|dc.description.abstract||Many endurance athletes have reported experiencing poor sleep quality. Adequate sleep is critical for optimal performance and recovery. It is also needed to reduce the susceptibility for injury, illness, impaired mood, and enhanced pain perception in this population. One potential strategy to mitigate sleep issues is proper nutrition. More specifically, dietary intakes of certain foods, macronutrients, and micronutrients may improve sleep quality. However, much of the previous research has been performed in non-athletes. In this dissertation, we examined nutrient adequacy and the relationship between consumption of specific foods and nutrient intakes and sleep quality in endurance athletes.
Adequate nutrition is a key factor for performance, recovery, and health and wellbeing among endurance athletes. A majority of the previous studies on nutrient adequacy among endurance athletes only examined a handful of nutrients. The goal of our first study was to examine if endurance athletes are meeting their needs for a comprehensive set of nutrients. We also assessed if there were any differences by gender. We found that many endurance athletes reported consuming less than the required amount for protein, carbohydrates, linoleic acid, ALA, EPA, DHA, vitamins D and E, pantothenic acid, biotin, manganese, chromium, zinc, molybdenum, choline, and potassium. Vitamin K, magnesium, dietary fiber, and total water were not met by more than 50% of males, and vitamin B12 and thiamine needs by more than 50% of females. Additionally, they also reported overconsuming total fat, saturated fat, dietary cholesterol, and sodium. There were very few differences in nutrient adequacy by gender.
It is unclear how dietary intake affects sleep quality in endurance athletes. Therefore, in our second study we evaluated if sleep quality in endurance athletes is influenced by consumption of fruit, vegetables, whole grains, dairy milk, and caffeinated beverages. We found that higher whole grain intake was related to more morning chronotype which indicates a reduced risk for sleep issues. In addition, higher caffeinated beverage intake was associated with poorer sleep quality and increased risk for disordered breathing while sleeping. There were no relationships between dairy milk, fruit, and vegetable consumption and sleep quality.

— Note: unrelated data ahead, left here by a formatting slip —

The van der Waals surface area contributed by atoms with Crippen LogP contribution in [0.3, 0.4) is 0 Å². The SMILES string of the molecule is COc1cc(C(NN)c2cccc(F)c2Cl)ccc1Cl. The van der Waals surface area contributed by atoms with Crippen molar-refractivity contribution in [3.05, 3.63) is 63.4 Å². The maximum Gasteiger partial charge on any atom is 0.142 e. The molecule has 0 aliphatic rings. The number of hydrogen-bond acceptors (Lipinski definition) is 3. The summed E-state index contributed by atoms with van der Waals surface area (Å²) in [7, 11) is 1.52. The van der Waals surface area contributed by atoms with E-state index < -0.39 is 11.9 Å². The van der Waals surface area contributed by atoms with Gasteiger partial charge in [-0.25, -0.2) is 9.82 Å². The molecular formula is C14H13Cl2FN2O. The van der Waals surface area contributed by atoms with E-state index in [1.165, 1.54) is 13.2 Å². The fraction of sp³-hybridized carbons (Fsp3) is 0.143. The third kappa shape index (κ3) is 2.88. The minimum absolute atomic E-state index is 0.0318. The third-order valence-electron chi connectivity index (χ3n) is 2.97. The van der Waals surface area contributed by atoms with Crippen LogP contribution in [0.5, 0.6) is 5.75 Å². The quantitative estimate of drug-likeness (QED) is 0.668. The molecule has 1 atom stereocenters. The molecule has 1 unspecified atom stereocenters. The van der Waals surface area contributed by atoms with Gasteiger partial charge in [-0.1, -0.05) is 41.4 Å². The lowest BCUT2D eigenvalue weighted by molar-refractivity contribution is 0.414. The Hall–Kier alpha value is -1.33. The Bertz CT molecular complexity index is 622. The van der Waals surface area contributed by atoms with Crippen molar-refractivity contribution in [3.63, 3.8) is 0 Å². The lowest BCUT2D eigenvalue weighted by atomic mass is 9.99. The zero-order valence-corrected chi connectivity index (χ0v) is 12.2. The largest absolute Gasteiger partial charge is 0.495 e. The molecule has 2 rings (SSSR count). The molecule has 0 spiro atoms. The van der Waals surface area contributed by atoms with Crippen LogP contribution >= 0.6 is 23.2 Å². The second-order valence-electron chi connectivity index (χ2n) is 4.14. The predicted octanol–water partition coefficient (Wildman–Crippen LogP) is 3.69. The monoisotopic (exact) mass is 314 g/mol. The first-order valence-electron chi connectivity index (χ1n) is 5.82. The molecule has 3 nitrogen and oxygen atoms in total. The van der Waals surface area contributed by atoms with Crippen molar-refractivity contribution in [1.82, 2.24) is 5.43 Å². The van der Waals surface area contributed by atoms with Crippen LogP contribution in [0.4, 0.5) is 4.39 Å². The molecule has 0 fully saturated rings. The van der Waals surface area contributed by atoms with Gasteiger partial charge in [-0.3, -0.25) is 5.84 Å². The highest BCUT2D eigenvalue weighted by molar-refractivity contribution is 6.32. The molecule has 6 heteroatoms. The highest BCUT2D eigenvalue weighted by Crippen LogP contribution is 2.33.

In our final study, we further advanced our line of inquiry on how diet affects sleep by examining the relationship between many macronutrient and micronutrient intakes and sleep quality among endurance athletes. The results revealed that increased intakes of omega-3 fatty acids such as ALA and EPA were associated with better sleep quality. However, no other nutrients predicted sleep quality.
In conclusion, endurance athletes do not meet the needs for many nutrients and their dietary intake has some influence on sleep quality. Whole grain intake is related to better sleep quality whereas caffeinated beverage intake worsens it. Higher intakes of ALA and EPA also predict better sleep quality in this population. Endurance athletes should seek help from dieticians to achieve adequate nutrient intakes and to include more plant-based foods and omega-3 fats rich sources in their diet. Our results on how diet affects sleep quality in endurance athletes need to be confirmed by randomized controlled studies with objective measures of sleep.||en_US